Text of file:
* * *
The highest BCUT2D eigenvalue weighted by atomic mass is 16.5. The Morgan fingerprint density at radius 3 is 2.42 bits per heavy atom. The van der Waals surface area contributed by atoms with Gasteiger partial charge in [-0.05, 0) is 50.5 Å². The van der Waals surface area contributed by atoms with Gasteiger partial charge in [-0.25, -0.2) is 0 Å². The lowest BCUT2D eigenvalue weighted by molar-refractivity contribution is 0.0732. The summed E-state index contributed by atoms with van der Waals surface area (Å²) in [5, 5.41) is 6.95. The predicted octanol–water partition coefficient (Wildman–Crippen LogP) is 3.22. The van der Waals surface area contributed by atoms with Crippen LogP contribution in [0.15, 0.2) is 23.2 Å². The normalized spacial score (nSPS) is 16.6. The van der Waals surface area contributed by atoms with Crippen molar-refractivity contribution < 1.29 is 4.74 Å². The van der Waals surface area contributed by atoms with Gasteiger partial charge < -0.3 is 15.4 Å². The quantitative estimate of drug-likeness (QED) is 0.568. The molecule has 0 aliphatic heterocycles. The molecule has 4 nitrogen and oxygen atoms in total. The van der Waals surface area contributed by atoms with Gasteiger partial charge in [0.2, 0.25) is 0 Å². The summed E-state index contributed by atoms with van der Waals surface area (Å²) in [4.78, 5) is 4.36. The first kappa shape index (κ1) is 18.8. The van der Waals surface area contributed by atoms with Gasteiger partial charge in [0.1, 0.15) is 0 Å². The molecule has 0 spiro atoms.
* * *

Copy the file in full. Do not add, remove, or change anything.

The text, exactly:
The highest BCUT2D eigenvalue weighted by atomic mass is 16.5. The Morgan fingerprint density at radius 3 is 2.42 bits per heavy atom. The van der Waals surface area contributed by atoms with Gasteiger partial charge in [-0.05, 0) is 50.5 Å². The van der Waals surface area contributed by atoms with Gasteiger partial charge in [-0.25, -0.2) is 0 Å². The lowest BCUT2D eigenvalue weighted by molar-refractivity contribution is 0.0732. The summed E-state index contributed by atoms with van der Waals surface area (Å²) in [5, 5.41) is 6.95. The predicted octanol–water partition coefficient (Wildman–Crippen LogP) is 3.22. The van der Waals surface area contributed by atoms with Crippen LogP contribution in [0.15, 0.2) is 23.2 Å². The normalized spacial score (nSPS) is 16.6. The van der Waals surface area contributed by atoms with Crippen molar-refractivity contribution < 1.29 is 4.74 Å². The van der Waals surface area contributed by atoms with Gasteiger partial charge < -0.3 is 15.4 Å². The quantitative estimate of drug-likeness (QED) is 0.568. The molecule has 0 aliphatic heterocycles. The molecule has 4 nitrogen and oxygen atoms in total. The van der Waals surface area contributed by atoms with Gasteiger partial charge in [0.2, 0.25) is 0 Å². The summed E-state index contributed by atoms with van der Waals surface area (Å²) in [4.78, 5) is 4.36. The first kappa shape index (κ1) is 18.8. The van der Waals surface area contributed by atoms with Gasteiger partial charge in [0.1, 0.15) is 0 Å². The molecule has 0 spiro atoms.